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911's deadly flaw: Lack of location data

Wednesday, February 25, 2015   (0 Comments)
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Driver clings to life

2/25/2015 - John Kelly and Brendan Keefe , USA TODAY

911's deadly flaw: Lack of location data
 

As water filled her sinking SUV, Shanell Anderson did what anyone would do. She tried the doors. They wouldn't budge. She dialed 911 on her cellphone, telling the operator exactly where she was.

Anderson, 31, was delivering newspapers near Atlanta around 4 a.m. that day in late December, so she knew the cross streets, even the ZIP code. She repeated her location over and over, but it didn't help. Because Anderson's call was routed through the nearest cellphone tower to a neighboring county's 911 system, the dispatcher couldn't find the streets on her maps. Worse yet, the system couldn't get a fix on the cellphone's location before the call ended.


In the agonizing final seconds of the call, Anderson's words are muffled by the sounds of pond water. The dispatcher asks for the address again, then utters, "I lost her."

It took 20 minutes for rescuers to get to Anderson and pull the 31-year old suburban Atlanta woman from her car, barely alive. She died a week and a half later in the hospital. Her 911 call is one of millions that fail to give police, fire and ambulance dispatchers a quick fix on location, a technology shortfall that can leave callers like Anderson in grave danger.

“There are times when it doesn't come up at all. Every day we receive calls where we get a tower address and that's it.” CARL HALL, CHIEF OF TECHNOLOGY AT ALPHARETTA'S PUBLIC SAFETY DEPARTMENT.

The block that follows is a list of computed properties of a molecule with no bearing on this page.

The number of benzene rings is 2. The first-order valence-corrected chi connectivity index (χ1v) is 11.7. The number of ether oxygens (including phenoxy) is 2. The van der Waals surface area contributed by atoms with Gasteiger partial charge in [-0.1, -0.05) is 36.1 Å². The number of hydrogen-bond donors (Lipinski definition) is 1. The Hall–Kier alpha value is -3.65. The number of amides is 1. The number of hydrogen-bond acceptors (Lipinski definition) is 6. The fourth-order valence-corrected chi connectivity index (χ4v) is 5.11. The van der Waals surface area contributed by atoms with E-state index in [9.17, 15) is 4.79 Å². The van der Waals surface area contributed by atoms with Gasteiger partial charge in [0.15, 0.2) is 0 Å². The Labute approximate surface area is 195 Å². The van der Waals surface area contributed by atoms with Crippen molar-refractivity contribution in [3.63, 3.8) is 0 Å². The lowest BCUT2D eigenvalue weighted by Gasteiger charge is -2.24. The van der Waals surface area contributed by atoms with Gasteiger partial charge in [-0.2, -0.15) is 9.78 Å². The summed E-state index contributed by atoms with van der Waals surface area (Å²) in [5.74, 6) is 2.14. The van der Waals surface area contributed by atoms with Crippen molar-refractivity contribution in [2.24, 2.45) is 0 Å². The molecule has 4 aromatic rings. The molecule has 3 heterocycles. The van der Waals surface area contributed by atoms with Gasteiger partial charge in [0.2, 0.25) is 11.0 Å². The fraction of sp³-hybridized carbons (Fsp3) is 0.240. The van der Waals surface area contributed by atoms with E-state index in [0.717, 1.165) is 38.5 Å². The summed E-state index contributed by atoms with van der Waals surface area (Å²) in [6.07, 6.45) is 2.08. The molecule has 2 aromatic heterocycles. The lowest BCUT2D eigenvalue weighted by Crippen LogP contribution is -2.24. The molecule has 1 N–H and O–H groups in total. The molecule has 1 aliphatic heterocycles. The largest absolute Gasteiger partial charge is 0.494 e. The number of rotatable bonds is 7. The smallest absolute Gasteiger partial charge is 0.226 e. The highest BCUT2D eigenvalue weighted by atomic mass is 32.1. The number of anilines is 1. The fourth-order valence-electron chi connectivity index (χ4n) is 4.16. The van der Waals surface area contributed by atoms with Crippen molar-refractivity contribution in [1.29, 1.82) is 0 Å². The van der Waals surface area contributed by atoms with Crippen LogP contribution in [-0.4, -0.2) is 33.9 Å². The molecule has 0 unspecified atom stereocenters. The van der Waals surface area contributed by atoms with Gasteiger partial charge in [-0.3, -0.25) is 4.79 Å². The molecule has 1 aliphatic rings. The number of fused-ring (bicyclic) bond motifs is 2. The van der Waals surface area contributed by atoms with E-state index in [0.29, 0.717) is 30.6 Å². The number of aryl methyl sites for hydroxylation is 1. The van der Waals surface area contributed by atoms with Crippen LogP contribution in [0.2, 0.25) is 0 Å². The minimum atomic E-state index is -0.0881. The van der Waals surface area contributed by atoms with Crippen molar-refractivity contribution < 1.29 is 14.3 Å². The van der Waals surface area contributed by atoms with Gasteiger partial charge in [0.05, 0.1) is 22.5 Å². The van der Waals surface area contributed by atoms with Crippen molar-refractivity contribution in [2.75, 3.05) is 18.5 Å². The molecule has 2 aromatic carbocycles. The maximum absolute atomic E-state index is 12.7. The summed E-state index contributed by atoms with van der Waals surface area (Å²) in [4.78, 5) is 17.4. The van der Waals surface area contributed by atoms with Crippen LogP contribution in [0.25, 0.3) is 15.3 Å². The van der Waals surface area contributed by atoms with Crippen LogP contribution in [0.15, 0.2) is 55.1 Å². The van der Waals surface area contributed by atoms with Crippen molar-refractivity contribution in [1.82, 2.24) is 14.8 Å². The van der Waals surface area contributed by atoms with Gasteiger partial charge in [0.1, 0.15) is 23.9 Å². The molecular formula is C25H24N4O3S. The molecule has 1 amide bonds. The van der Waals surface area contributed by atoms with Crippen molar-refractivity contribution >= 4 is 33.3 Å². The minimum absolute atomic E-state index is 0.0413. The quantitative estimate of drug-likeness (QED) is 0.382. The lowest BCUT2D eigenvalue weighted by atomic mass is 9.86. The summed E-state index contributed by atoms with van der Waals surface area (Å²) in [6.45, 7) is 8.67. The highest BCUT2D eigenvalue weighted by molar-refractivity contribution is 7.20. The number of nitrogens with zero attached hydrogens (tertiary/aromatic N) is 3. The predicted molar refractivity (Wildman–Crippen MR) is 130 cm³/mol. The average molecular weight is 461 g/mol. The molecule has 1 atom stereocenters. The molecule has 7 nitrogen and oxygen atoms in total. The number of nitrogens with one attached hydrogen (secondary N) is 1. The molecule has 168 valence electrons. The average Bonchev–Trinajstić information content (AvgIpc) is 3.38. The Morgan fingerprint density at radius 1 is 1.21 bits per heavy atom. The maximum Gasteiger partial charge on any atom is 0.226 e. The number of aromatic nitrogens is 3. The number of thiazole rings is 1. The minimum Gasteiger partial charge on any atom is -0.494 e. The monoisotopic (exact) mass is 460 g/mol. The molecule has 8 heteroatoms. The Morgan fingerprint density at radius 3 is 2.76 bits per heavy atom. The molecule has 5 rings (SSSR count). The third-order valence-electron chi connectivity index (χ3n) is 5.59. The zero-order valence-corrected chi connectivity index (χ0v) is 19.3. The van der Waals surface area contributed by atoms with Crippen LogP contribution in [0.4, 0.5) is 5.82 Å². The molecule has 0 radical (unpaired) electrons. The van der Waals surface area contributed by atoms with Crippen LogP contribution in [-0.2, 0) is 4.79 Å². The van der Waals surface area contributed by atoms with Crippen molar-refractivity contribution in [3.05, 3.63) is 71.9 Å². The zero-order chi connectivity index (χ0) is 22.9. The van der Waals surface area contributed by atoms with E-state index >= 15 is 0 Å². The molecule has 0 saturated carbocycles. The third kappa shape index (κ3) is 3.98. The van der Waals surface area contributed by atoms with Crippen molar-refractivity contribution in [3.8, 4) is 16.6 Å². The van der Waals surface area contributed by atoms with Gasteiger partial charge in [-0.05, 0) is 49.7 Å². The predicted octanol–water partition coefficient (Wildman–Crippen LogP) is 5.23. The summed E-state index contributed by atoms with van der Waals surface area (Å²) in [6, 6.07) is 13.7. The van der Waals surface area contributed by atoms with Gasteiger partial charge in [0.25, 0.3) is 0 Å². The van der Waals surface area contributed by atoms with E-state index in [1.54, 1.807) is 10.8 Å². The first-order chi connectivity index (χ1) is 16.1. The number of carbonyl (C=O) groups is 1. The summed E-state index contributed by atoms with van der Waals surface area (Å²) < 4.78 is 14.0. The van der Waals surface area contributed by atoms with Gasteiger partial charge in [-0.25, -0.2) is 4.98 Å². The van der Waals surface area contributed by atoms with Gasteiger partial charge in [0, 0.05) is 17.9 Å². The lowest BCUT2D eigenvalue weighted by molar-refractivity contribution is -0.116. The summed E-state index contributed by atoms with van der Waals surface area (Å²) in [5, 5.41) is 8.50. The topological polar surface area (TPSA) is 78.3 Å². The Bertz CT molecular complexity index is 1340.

In an era when your mobile phone can tell Facebook, Uber or even video games where you're located – with amazing accuracy – 911 operators are often left in the dark.

Your chance of 911 getting a quick fix on location ranges from as low as 10% to as high as 95%, according to hundreds of pages of local, state and federal documents obtained and reviewed by USA TODAY and more than 40 Gannett newspapers and television stations across the country.

The review of 911 call records, including data for seven large states and many additional cities, shows:

In California, more than half of cellphone calls didn't transmit location to 911 from 2011 to 2013, and it's getting worse. Last year, about 12.4 million, or 63%, of California's cellphone calls to 911 didn't share location. Among the worst places: Silicon Valley. In December 2012, precise location was shared in 10%-37% of the area's emergency calls, depending on the wireless carrier.

In Colorado, 58% of the 5.8 million cellphone-to-911 calls last year transmitted coordinates, according to data obtained from the Colorado 911 Resource Center.

In Texas, two-thirds of cellphone calls in a sample of calls from major cities – including Austin and Houston – reached 911 without an instant fix on location from 2010 through 2013.

In the Virginia suburbs outside Washington, Fairfax County reported 25% of cellphone calls included precise location data in 2014, and Loudoun County said 29% of mobile calls did over the last six months of 2014.
Those figures are typical of what's documented by 911 officials in hundreds of other communities, according to local, state and federal government records. There is no mandate or standard for collection or study of 911 location data. The FCC doesn't collect data, and neither do some 911 centers. That makes it difficult to look at consistent statistics from state to state.

In their reports and letters to the FCC, police and fire chiefs, 911 operators, emergency room doctors and others raised concerns about the problem worsening as more calls shift to the cellphone network, which accounts for at least 70% of all 911 calls.

"It is now easier than ever for victims to reach 911, but harder than ever for responders to reach them," said David Shoar, the sheriff in St. John's County, Fla., writing to the FCC in November as president of the Florida Sheriffs Association.911's deadly flaw: Lack of location data


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